the sequal to Dr.Goldfoot? his acting in that is terrible. the first one i love i know a lot of people don't like them. but it's hard to believe that Mario bava i believe directed it. in some movies yes he didn't care about how he acted but some of his movies he's been in that are bad he's done a pretty good performance. he might have had trouble getting right how he wanted to act the right way. actors do look back on their films an say gee i wish i could have done it a different way. wether it's a good movie or a bad one they do.not all actors do this as with C.Lee who rarely if ever sees his own films for fear of paying attention to himself rather than the story.anyone disagree or agree with this?



lordsummerisle8's picture
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Let me start by saying that Christopher Lee is and always will be my favourite actor, ever since i was a out of nappies I would be in awe watching him as Dracula on telly late at night.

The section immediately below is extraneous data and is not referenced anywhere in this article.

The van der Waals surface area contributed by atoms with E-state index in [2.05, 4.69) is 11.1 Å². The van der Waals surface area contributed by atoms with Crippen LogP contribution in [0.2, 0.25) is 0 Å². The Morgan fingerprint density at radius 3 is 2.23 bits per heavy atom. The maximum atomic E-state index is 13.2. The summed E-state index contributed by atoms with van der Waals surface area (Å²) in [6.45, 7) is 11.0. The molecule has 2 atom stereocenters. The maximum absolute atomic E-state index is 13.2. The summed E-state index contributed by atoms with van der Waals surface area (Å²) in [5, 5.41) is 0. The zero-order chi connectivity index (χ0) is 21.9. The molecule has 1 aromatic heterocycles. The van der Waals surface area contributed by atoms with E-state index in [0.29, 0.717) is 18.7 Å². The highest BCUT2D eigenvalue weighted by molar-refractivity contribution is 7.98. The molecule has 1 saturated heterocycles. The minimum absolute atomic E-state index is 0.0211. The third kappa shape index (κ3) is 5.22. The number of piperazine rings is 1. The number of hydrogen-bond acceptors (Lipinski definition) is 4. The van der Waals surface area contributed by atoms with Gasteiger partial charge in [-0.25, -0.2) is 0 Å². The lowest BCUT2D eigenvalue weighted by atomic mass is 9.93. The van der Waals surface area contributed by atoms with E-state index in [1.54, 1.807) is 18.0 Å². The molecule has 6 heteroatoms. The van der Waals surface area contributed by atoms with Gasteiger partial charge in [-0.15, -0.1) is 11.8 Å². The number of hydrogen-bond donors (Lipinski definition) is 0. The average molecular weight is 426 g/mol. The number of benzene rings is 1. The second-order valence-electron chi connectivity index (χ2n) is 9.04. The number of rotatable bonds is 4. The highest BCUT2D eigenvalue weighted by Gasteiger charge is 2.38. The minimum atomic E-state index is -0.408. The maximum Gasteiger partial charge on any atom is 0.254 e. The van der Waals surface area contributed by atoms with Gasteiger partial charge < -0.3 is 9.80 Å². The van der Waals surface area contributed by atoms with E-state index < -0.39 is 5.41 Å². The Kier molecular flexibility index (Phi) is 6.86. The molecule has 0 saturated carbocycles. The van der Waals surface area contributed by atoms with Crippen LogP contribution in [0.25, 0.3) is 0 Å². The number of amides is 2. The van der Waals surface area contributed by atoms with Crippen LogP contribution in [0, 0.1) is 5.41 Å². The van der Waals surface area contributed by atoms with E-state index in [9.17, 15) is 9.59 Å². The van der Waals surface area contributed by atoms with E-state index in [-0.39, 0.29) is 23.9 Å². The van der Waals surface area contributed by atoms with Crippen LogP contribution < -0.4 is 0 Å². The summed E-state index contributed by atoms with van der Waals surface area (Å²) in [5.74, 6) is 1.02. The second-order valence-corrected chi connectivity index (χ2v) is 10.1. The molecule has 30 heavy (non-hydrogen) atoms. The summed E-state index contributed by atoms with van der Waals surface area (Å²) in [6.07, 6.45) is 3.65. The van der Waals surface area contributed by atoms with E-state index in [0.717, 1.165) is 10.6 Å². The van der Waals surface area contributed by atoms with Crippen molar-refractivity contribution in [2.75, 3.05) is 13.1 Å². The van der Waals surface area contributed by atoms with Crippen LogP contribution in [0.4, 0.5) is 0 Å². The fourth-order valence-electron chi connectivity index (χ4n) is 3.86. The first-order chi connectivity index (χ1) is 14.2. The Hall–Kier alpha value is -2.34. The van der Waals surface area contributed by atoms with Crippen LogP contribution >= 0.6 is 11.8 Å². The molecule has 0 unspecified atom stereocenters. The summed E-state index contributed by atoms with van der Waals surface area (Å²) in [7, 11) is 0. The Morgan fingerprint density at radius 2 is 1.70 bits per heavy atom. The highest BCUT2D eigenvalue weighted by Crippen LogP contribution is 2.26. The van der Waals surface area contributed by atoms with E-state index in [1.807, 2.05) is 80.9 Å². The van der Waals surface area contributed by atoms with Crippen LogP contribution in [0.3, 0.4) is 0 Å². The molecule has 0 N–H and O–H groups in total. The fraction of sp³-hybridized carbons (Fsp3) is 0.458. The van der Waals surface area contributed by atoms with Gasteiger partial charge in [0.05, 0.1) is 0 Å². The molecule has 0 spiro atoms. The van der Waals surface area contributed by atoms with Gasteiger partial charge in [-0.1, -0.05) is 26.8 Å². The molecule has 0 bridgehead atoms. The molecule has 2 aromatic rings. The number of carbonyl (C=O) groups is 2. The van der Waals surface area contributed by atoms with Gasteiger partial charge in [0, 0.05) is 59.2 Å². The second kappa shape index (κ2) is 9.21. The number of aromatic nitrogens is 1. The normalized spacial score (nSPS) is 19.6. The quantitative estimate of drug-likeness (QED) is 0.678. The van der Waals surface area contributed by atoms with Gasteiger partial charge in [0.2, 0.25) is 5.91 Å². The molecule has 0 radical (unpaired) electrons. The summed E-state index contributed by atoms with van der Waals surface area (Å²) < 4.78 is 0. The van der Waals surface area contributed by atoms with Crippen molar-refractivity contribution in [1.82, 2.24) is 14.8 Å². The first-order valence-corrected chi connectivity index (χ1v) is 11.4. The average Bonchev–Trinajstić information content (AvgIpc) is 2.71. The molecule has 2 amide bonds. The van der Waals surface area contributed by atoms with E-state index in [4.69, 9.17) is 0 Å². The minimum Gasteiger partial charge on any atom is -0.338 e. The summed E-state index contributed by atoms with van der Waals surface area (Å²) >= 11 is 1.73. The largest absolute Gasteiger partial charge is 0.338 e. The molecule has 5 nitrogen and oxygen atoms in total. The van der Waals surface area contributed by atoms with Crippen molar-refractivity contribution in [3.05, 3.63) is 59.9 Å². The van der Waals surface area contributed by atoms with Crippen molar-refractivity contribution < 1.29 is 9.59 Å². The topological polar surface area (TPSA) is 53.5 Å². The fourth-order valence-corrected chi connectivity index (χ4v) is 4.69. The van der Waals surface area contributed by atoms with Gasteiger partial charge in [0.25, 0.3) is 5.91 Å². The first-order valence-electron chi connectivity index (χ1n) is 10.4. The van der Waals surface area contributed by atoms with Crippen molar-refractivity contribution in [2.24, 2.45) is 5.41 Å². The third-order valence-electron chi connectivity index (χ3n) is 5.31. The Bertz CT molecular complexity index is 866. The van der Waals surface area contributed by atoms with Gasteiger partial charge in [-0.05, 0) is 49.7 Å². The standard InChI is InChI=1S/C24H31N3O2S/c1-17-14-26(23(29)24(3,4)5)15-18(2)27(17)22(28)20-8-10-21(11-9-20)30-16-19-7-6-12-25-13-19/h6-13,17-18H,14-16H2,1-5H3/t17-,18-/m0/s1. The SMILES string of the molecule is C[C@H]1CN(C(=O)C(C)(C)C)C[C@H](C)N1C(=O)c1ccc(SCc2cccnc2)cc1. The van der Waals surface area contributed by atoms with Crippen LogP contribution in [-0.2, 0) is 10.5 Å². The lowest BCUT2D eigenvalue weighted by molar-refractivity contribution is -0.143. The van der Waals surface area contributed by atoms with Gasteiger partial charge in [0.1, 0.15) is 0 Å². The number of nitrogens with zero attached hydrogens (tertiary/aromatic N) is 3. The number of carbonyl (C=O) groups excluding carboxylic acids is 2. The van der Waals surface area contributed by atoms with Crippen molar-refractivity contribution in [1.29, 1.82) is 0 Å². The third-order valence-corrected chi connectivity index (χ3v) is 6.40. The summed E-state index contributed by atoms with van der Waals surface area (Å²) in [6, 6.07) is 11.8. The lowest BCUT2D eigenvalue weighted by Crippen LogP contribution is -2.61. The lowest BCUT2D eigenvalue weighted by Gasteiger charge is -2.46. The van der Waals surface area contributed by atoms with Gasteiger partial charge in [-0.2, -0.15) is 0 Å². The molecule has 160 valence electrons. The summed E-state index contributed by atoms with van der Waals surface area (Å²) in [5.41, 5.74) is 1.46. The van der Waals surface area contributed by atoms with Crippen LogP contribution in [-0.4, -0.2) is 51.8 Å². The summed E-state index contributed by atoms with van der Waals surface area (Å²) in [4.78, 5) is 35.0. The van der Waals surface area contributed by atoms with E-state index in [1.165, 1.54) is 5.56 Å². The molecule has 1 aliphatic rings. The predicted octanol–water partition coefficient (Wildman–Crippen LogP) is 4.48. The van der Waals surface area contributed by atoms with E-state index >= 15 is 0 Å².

This ultimately led me into the films of Cushing, Karloff, Lugosi and then Vincent Price.
No other horror star will ever be as well rounded and well known as Vincent price. Please remember Price was already an established actor in Hollywood working for the likes of Otto Preminger and Cecil B DeMille before he took the horror plunge with "House Of wax" whereas Cushing and lee made their names with horror in 1957 with "The Curse Of Frankenstein" Price was already a star. "Witchfinder General" knocks the spots off any Hammer film of the time mainly due to Price's harrowing portrayal of Matthew Hopkins and still stands up today where most hammer films fall down. Price, lee and Cushing were all greater than the films they were in but when together on screen it was always Price who dominated the film. And no matter what film he always was given top billing whereas Cushing and Lee were often second of third billed in there best horror films, Price was always the star. He will always remain the biggest star in horror since Karloff.



DAISY's picture
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Hi, JeffS

I had no intention of commenting on any of the letters in this section, that is until I read yours.